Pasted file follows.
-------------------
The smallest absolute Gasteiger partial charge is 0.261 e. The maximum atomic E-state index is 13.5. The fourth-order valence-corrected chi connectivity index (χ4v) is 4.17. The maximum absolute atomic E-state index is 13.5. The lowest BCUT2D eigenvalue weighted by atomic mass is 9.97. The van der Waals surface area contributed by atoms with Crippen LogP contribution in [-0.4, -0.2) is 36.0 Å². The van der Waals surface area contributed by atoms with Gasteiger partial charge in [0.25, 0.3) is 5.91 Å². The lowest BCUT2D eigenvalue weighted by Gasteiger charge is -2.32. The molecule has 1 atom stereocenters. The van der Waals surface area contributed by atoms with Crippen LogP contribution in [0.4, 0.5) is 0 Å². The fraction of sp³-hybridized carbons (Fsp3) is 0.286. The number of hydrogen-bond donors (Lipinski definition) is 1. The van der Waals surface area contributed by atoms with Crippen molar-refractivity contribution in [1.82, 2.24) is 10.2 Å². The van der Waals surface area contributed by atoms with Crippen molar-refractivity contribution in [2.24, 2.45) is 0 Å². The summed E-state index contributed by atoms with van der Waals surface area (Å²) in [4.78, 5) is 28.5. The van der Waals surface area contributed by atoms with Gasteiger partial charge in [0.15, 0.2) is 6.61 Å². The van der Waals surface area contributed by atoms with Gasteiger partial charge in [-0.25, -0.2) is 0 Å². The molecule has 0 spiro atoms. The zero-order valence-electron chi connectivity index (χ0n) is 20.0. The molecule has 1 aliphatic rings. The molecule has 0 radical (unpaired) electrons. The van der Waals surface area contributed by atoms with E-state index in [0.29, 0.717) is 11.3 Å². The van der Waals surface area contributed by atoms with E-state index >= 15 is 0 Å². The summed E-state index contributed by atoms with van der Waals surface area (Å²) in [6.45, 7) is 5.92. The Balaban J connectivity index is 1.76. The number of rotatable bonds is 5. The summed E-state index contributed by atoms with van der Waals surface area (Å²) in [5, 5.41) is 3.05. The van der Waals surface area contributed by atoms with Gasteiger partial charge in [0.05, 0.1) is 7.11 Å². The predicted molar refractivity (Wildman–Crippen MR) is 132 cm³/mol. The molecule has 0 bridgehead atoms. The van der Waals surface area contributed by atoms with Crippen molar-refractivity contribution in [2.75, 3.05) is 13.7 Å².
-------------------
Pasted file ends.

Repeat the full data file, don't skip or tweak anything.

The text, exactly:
The smallest absolute Gasteiger partial charge is 0.261 e. The maximum atomic E-state index is 13.5. The fourth-order valence-corrected chi connectivity index (χ4v) is 4.17. The maximum absolute atomic E-state index is 13.5. The lowest BCUT2D eigenvalue weighted by atomic mass is 9.97. The van der Waals surface area contributed by atoms with Crippen LogP contribution in [-0.4, -0.2) is 36.0 Å². The van der Waals surface area contributed by atoms with Gasteiger partial charge in [0.25, 0.3) is 5.91 Å². The lowest BCUT2D eigenvalue weighted by Gasteiger charge is -2.32. The molecule has 1 atom stereocenters. The van der Waals surface area contributed by atoms with Crippen LogP contribution in [0.4, 0.5) is 0 Å². The fraction of sp³-hybridized carbons (Fsp3) is 0.286. The number of hydrogen-bond donors (Lipinski definition) is 1. The van der Waals surface area contributed by atoms with Crippen molar-refractivity contribution in [1.82, 2.24) is 10.2 Å². The van der Waals surface area contributed by atoms with Crippen molar-refractivity contribution in [2.24, 2.45) is 0 Å². The summed E-state index contributed by atoms with van der Waals surface area (Å²) in [4.78, 5) is 28.5. The van der Waals surface area contributed by atoms with Gasteiger partial charge in [0.15, 0.2) is 6.61 Å². The van der Waals surface area contributed by atoms with Gasteiger partial charge in [-0.25, -0.2) is 0 Å². The molecule has 0 spiro atoms. The zero-order valence-electron chi connectivity index (χ0n) is 20.0. The molecule has 1 aliphatic rings. The molecule has 0 radical (unpaired) electrons. The van der Waals surface area contributed by atoms with E-state index in [0.29, 0.717) is 11.3 Å². The van der Waals surface area contributed by atoms with E-state index >= 15 is 0 Å². The summed E-state index contributed by atoms with van der Waals surface area (Å²) in [6.45, 7) is 5.92. The Balaban J connectivity index is 1.76. The number of rotatable bonds is 5. The summed E-state index contributed by atoms with van der Waals surface area (Å²) in [5, 5.41) is 3.05. The van der Waals surface area contributed by atoms with Gasteiger partial charge in [0.05, 0.1) is 7.11 Å². The predicted molar refractivity (Wildman–Crippen MR) is 132 cm³/mol. The molecule has 0 bridgehead atoms. The van der Waals surface area contributed by atoms with Crippen molar-refractivity contribution in [2.75, 3.05) is 13.7 Å².